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Case Basics
Docket No. 
Victor A. Rita
United States
(for the petitioner)
(Deputy Solicitor General, Department of Justice, for the respondent)
Facts of the Case 

Victor Rita received a thirty-three month sentence from a trial judge after a jury convicted him of perjury, obstruction of justice, and making false statements. Though the sentence fell within the range prescribed by the Federal Sentencing Guidelines and under the statutory maximum, Rita appealed to the U.S. Court of Appeals for the Fourth Circuit. He argued that the judge should not have sentenced him without explicitly considering factors enumerated in 18 U.S.C. 3553(a) that might justify imposing a lesser sentence. The government argued that the judge could presume the sentence reasonable if it fell within the guidelines, even without an explicit analysis of 18 U.S.C. 3553(a) factors. The Supreme Court had previously ruled in U.S. v. Booker that sentencing judges could only treat the guidelines as advisory, not as mandatory. The Fourth Circuit accepted the government's arguments and ruled that a presumption of reasonableness for within-Guidelines sentences did not violate Booker.


1) Does the Supreme Court's decision in U.S. v. Booker allow courts to accord a presumption of reasonableness to sentences that fall within the Federal Sentencing Guidelines? 2) If so, may a court presume a within- Guidelines sentence reasonable without an explicit analysis of the 18 U.S.C. 3553(a) factors that might justify a lesser sentence?

Decision: 8 votes for United States, 1 vote(s) against
Legal provision: 18 U.S.C. App.

Yes and yes. The Court ruled that courts of appeals may apply a nonbinding presumption of reasonableness to within-Guidelines sentences. Justice Stephen Breyer wrote the opinion for the 8-1 majority. The Court held that when the sentencing judge and the guidelines established by the Sentencing Commission agree on the proper sentence in a case, the "double determination significantly increases the likelihood that the sentence is a reasonable one." The Court reasoned that since the presumption of reasonableness for within- Guidelines sentences does not forbid any judge from imposing a sentence outside the Guidelines, the presumption is consistent with Booker. This presumption of reasonableness does not imply that courts can apply a presumption of unreasonableness to sentences outside the Guidelines ranges. The Court also found that the District judge had acted reasonably in imposing Rita's within-Guidelines sentence. Though the judge had not undertaken an explicit extended analysis of the sentencing factors in 18 U.S.C. 3553(a), the Court found his analysis "brief but legally sufficient." It was clear from the context that the judge had considered and rejected each factor that might have justified a lesser sentence, and the Court said, "we cannot read the statute (or our precedent) as insisting upon a full opinion in every case."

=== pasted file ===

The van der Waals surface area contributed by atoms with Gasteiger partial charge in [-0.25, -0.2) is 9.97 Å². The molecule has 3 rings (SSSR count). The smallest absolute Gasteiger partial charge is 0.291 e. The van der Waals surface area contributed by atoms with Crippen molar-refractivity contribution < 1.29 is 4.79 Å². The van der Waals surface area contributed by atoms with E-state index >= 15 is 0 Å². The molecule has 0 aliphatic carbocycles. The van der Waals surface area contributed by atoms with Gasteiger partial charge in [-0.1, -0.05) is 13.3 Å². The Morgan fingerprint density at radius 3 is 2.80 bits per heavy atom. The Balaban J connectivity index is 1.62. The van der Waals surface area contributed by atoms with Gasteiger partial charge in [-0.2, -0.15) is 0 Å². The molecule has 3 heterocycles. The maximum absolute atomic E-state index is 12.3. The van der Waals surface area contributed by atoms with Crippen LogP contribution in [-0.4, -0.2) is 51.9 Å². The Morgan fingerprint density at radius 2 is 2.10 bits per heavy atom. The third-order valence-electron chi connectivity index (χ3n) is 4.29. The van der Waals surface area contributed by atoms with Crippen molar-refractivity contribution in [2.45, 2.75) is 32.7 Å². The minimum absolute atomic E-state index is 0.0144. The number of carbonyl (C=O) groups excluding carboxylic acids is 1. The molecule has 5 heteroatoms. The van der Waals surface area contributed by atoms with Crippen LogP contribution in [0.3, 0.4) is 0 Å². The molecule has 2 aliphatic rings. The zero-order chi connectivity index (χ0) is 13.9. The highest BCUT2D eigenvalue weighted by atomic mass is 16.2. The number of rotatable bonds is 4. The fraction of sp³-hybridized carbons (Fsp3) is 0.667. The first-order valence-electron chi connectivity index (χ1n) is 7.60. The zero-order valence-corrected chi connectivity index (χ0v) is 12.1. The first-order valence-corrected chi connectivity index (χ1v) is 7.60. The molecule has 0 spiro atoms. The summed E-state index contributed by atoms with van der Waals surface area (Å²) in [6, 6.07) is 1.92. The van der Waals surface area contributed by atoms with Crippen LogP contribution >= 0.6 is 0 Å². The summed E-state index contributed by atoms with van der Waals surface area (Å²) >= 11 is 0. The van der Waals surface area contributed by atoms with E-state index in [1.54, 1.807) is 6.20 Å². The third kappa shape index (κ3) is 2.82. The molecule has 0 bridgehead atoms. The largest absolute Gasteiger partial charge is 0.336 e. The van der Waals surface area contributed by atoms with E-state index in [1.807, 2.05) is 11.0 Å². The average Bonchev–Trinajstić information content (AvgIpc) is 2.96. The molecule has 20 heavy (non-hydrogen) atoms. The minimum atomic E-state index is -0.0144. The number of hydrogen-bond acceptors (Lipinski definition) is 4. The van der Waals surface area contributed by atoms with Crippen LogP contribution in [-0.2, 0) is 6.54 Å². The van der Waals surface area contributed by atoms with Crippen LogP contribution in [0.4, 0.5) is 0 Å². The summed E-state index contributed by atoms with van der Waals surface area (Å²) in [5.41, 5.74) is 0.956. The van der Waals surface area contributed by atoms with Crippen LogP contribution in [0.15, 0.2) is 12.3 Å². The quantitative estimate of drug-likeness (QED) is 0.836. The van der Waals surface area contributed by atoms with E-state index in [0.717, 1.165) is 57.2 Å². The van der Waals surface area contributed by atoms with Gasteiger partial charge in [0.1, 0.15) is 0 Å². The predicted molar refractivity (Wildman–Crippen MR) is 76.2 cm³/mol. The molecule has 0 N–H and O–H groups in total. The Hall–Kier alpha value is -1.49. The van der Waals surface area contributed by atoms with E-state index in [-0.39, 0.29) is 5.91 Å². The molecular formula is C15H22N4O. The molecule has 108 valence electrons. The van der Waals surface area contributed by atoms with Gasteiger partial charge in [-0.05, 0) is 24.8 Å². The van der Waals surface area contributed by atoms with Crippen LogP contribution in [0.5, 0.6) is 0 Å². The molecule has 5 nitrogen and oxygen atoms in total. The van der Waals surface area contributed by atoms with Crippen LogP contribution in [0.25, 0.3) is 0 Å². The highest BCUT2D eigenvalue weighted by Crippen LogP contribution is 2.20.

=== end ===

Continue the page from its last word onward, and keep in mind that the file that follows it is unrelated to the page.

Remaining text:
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RITA v. UNITED STATES. The Oyez Project at IIT Chicago-Kent College of Law. 25 August 2015. <http://www.oyez.org/cases/2000-2009/2006/2006_06_5754>.
RITA v. UNITED STATES, The Oyez Project at IIT Chicago-Kent College of Law, http://www.oyez.org/cases/2000-2009/2006/2006_06_5754 (last visited August 25, 2015).
"RITA v. UNITED STATES," The Oyez Project at IIT Chicago-Kent College of Law, accessed August 25, 2015, http://www.oyez.org/cases/2000-2009/2006/2006_06_5754.